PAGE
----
Buying a ticket at the train station can be a bit of a headache. I spent 3 hours at the station in Da Nang to buy my ticket to Hue. However, the process is well organized with waiting numbers and counters with English-speaking staff. So you can pull your number, see where the queue is at and head out for a meal.
If you’d rather not spend the time, you can book your tickets from different websites:
- dsvn.vn is the official Vietnam Railways booking engine. You can pay online or order tickets to pick up at the station.
- baolau.com is the all-rounder for booking any kind of transport (plane, train, bus, ferries) in Vietnam, Thailand, Cambodia, and Laos. They charge a few dollars extra compared to the official price (a fixed 40,000-Dong fee plus a 2.7% of the price).
- 12go.asia is another allrounder for booking any kind of transport (plane, train, bus, ferries). In addition to Vietnam, they operate in Thailand, the Philippines, Cambodia, Singapore, Malaysia, and Myanmar/Burma. They also charge a few dollars extra compared to the official price (a fixed 60,000-Dong fee plus 4% of the price).
Note that tickets for the longer journeys and the sleeper berths tend to sell out a few days before. There are a few private operators, notably those operating their own sleeper wagons as part of the regular Vietnam Railways trains. Their berths, which tend to be considerably more expensive than the VR berths are not available on dsvn.vn but on baolau.com as well as 12go.asia.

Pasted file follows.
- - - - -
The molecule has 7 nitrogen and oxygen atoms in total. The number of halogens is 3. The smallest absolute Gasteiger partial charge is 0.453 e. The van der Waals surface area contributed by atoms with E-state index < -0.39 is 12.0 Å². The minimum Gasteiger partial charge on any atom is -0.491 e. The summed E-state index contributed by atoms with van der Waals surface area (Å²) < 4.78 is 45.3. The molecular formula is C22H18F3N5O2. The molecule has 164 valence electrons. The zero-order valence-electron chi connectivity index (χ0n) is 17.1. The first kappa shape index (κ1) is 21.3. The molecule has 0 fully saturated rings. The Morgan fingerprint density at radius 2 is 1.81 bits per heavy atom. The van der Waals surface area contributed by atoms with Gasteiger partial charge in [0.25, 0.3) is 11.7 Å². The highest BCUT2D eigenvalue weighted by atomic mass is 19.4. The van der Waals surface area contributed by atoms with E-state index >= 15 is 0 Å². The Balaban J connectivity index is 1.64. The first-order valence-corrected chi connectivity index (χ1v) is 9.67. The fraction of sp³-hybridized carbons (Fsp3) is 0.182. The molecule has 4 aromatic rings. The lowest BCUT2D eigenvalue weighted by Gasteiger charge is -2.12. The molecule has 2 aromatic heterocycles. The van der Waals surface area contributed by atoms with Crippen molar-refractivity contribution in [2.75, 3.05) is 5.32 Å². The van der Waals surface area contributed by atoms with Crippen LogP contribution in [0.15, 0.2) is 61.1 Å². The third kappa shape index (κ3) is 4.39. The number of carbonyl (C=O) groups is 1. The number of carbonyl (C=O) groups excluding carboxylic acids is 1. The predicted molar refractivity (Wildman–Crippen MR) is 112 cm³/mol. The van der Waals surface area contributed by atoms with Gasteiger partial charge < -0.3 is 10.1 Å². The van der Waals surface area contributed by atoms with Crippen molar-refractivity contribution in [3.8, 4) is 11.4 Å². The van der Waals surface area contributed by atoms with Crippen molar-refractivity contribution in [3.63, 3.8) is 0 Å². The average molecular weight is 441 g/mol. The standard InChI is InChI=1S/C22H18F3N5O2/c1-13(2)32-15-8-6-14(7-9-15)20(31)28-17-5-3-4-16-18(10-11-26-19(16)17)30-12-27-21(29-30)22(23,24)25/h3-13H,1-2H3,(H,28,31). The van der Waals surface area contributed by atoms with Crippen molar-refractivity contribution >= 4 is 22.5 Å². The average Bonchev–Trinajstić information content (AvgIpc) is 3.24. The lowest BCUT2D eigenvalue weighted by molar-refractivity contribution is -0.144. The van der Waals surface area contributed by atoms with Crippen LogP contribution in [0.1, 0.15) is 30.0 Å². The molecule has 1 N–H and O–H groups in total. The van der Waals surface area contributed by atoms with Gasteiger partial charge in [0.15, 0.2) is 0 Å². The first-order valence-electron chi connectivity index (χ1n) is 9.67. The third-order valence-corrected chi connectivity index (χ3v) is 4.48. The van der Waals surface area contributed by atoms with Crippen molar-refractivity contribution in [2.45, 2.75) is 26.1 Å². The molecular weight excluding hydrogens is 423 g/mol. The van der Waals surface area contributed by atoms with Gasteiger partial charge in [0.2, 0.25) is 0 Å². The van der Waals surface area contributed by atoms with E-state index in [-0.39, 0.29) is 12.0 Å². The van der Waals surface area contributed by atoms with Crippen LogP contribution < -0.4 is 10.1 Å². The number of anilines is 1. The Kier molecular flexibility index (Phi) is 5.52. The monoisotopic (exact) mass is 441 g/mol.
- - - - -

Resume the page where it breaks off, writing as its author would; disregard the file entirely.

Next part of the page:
For the latest on train travel in Vietnam, check Seat61.com.
Travel Vietnam by Bus
The bus network in Vietnam is excellent. There is barely anywhere you can’t get to by bus. And you can make your bus travels as local as you want to. Many times I would simply go to the bus station and buy my tickets for the next bus to my destination at the counter. That is the cheapest way of traveling cross-country.
However, almost every accommodation (and if they don’t tour agencies in town) sells tickets for the main backpacker routes.
A classic is the Open Bus operated by TheSinhTourist (or Open Tour). They sell hop-on/hop-off tickets allowing you to buy the whole route in advance but to then make stops along the way and spontaneously decide when you want to move on.
In between those two, you have the high-end Vietnamese companies like FuTaBus that don’t cater specifically to backpackers but with online booking and some English-speaking staff are easy to navigate even as a less adventurous traveler.
In my experience, baolau.com has the most comprehensive offer of routes and tickets if you prefer booking online.
Note that some of the official bus stations are located far outside the city centers. However, some companies or the agencies you buy your ticket from, offer transfer from/to the station.